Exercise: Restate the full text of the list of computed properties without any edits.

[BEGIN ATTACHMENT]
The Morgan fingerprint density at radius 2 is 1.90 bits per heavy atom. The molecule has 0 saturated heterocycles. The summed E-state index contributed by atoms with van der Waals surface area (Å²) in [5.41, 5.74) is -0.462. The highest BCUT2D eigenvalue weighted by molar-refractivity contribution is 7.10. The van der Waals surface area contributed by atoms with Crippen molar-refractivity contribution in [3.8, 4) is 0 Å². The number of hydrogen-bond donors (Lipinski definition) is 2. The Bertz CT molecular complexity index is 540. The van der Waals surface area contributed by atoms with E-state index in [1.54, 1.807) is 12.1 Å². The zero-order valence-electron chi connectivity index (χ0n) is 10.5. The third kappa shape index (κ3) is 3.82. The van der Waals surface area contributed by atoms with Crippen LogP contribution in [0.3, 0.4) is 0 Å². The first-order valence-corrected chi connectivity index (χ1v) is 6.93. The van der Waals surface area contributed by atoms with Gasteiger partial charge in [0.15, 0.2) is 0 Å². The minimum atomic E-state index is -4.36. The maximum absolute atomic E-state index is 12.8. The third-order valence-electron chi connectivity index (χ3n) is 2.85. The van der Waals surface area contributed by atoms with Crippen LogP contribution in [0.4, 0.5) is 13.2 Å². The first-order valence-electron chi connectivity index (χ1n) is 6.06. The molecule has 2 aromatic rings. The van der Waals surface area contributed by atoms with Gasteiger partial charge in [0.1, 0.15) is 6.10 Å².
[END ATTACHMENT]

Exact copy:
The Morgan fingerprint density at radius 2 is 1.90 bits per heavy atom. The molecule has 0 saturated heterocycles. The summed E-state index contributed by atoms with van der Waals surface area (Å²) in [5.41, 5.74) is -0.462. The highest BCUT2D eigenvalue weighted by molar-refractivity contribution is 7.10. The van der Waals surface area contributed by atoms with Crippen molar-refractivity contribution in [3.8, 4) is 0 Å². The number of hydrogen-bond donors (Lipinski definition) is 2. The Bertz CT molecular complexity index is 540. The van der Waals surface area contributed by atoms with E-state index in [1.54, 1.807) is 12.1 Å². The zero-order valence-electron chi connectivity index (χ0n) is 10.5. The third kappa shape index (κ3) is 3.82. The van der Waals surface area contributed by atoms with Crippen LogP contribution in [0.3, 0.4) is 0 Å². The first-order valence-corrected chi connectivity index (χ1v) is 6.93. The van der Waals surface area contributed by atoms with Gasteiger partial charge in [0.15, 0.2) is 0 Å². The minimum atomic E-state index is -4.36. The maximum absolute atomic E-state index is 12.8. The third-order valence-electron chi connectivity index (χ3n) is 2.85. The van der Waals surface area contributed by atoms with Crippen LogP contribution in [0.4, 0.5) is 13.2 Å². The first-order valence-electron chi connectivity index (χ1n) is 6.06. The molecule has 2 aromatic rings. The van der Waals surface area contributed by atoms with Gasteiger partial charge in [0.1, 0.15) is 6.10 Å².